Saturday, August 22, 2009

Dallas PD moves to sequential, blind lineups

Though legislation that would have required similar changes in eyewitness ID policies at all Texas police agencies died in the end-of-session meltdown in the House of Representatives, the Dallas Police Department is moving ahead with a "sequential blind" lineup for photo arrays shown to witness. Reports AP:
Frustrated with a string of wrongful convictions, the Dallas police department is now the nation's largest force to use sequential blind photo lineups — a widely praised technique designed to reduce mistakes made by witnesses trying to identify suspects.

Dallas is not the first department to use the pioneering method. But experts hope that by using it in the county that leads the nation in exonerating wrongly convicted inmates, Dallas will inspire other departments to follow suit.

"If Dallas can do it ... then others are going to rise to the occasion," said Iowa State psychology professor Gary Wells, a national expert on police lineups.

The department switched to sequential blind lineups in April. Before that, Dallas police administered most lineups using the traditional six-pack — law-enforcement lingo for mounting six photos onto a folder and showing them to a witness or victim at the same time.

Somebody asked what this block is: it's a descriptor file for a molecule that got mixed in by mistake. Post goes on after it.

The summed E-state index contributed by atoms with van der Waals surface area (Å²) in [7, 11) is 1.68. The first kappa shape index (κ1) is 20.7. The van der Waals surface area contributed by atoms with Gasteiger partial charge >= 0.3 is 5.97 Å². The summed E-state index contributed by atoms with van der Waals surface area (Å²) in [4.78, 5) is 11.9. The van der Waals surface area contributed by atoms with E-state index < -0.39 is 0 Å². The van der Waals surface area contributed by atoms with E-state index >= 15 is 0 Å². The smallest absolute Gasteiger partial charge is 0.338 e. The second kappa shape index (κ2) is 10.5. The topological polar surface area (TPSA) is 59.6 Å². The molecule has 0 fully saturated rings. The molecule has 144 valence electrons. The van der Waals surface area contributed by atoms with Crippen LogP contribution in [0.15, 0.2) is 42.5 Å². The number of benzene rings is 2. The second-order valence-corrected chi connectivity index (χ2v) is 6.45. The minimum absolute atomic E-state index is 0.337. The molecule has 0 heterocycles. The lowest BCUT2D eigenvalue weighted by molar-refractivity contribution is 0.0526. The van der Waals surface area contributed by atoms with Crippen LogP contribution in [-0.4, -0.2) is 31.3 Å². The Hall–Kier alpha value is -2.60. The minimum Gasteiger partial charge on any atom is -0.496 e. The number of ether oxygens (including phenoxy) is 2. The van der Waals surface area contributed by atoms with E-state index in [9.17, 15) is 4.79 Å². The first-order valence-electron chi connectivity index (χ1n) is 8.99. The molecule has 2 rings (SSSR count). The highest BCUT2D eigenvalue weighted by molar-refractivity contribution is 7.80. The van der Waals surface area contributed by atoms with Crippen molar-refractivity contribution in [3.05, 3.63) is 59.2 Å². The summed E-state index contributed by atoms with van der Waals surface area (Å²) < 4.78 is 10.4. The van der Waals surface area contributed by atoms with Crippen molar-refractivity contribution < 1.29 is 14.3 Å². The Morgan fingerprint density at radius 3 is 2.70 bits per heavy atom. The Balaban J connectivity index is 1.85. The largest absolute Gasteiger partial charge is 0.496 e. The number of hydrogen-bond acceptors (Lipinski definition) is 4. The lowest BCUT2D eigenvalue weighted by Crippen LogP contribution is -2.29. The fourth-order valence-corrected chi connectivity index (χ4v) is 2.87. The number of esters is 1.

In sequential blind lineups, mug shots are shown one at a time. Detectives displaying the photos also don't know who the suspect is, which means they can't purposely or accidentally tip off witnesses.
If Dallas can do this voluntarily, so should other Texas departments. With luck, the Legislature will pass the legislation in 2011 requiring such legislation like the bill that died amidst partisan bickering on voter ID this spring.


Anonymous said...

Houston PD been doing this for years.It is one of three that I seen them do.

Gritsforbreakfast said...

I don't believe that's accurate, 6:42. The Justice Project did a survey of departments about their lineup policies and I'm pretty sure they would have picked that up.

Anonymous said...

Houston PD does do "blind lineups." They blindfold the witness and have them pick somebody. Anybody.

Anonymous said...

I am a law enforcement officer that works for a state agency that has recently worked an "officer misconduct" case on police officers in Houston. I can confirm that they do use the blind line up because they asked me to do it because I did not know who the suspects were.

So Scott, this may surprise you but the federal government screws up all of the time.

If you don't believe me, call them and ask or look at some open records of convictions that HPD has obtained with the assistance of photo line ups.

Oh yeah, very funny 08/23/2009 07:44 a.m.